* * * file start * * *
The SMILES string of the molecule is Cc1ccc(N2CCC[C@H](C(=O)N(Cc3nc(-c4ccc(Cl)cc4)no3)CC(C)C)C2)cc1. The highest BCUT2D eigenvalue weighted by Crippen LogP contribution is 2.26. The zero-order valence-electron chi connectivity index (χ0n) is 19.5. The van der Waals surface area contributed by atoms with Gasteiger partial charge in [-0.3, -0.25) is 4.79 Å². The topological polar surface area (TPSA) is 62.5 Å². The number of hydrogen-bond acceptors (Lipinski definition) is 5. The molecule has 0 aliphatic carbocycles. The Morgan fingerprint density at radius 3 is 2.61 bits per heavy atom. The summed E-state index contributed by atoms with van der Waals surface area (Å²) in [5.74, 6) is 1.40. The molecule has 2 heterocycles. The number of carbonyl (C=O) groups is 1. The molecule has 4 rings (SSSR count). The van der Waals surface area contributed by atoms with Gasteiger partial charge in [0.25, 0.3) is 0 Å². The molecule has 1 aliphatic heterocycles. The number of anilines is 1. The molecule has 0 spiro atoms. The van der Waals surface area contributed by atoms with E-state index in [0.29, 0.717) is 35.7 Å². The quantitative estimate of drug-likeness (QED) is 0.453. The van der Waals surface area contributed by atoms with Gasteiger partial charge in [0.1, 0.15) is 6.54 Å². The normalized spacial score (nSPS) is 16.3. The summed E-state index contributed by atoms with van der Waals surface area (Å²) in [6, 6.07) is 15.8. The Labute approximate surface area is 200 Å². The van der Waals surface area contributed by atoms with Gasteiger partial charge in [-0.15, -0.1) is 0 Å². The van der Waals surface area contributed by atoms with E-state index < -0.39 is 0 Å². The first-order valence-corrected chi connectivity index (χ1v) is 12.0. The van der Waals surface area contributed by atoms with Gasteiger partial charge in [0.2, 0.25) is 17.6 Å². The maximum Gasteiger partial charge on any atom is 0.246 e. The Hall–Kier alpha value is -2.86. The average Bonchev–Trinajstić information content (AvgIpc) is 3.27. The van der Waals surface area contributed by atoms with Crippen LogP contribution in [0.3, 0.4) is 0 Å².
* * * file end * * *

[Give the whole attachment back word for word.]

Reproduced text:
The SMILES string of the molecule is Cc1ccc(N2CCC[C@H](C(=O)N(Cc3nc(-c4ccc(Cl)cc4)no3)CC(C)C)C2)cc1. The highest BCUT2D eigenvalue weighted by Crippen LogP contribution is 2.26. The zero-order valence-electron chi connectivity index (χ0n) is 19.5. The van der Waals surface area contributed by atoms with Gasteiger partial charge in [-0.3, -0.25) is 4.79 Å². The topological polar surface area (TPSA) is 62.5 Å². The number of hydrogen-bond acceptors (Lipinski definition) is 5. The molecule has 0 aliphatic carbocycles. The Morgan fingerprint density at radius 3 is 2.61 bits per heavy atom. The summed E-state index contributed by atoms with van der Waals surface area (Å²) in [5.74, 6) is 1.40. The molecule has 2 heterocycles. The number of carbonyl (C=O) groups is 1. The molecule has 4 rings (SSSR count). The van der Waals surface area contributed by atoms with Gasteiger partial charge in [0.25, 0.3) is 0 Å². The molecule has 1 aliphatic heterocycles. The number of anilines is 1. The molecule has 0 spiro atoms. The van der Waals surface area contributed by atoms with E-state index in [0.29, 0.717) is 35.7 Å². The quantitative estimate of drug-likeness (QED) is 0.453. The van der Waals surface area contributed by atoms with Gasteiger partial charge in [0.1, 0.15) is 6.54 Å². The normalized spacial score (nSPS) is 16.3. The summed E-state index contributed by atoms with van der Waals surface area (Å²) in [6, 6.07) is 15.8. The Labute approximate surface area is 200 Å². The van der Waals surface area contributed by atoms with Gasteiger partial charge in [-0.15, -0.1) is 0 Å². The van der Waals surface area contributed by atoms with E-state index < -0.39 is 0 Å². The first-order valence-corrected chi connectivity index (χ1v) is 12.0. The van der Waals surface area contributed by atoms with Gasteiger partial charge in [0.2, 0.25) is 17.6 Å². The maximum Gasteiger partial charge on any atom is 0.246 e. The Hall–Kier alpha value is -2.86. The average Bonchev–Trinajstić information content (AvgIpc) is 3.27. The van der Waals surface area contributed by atoms with Crippen LogP contribution in [0.3, 0.4) is 0 Å².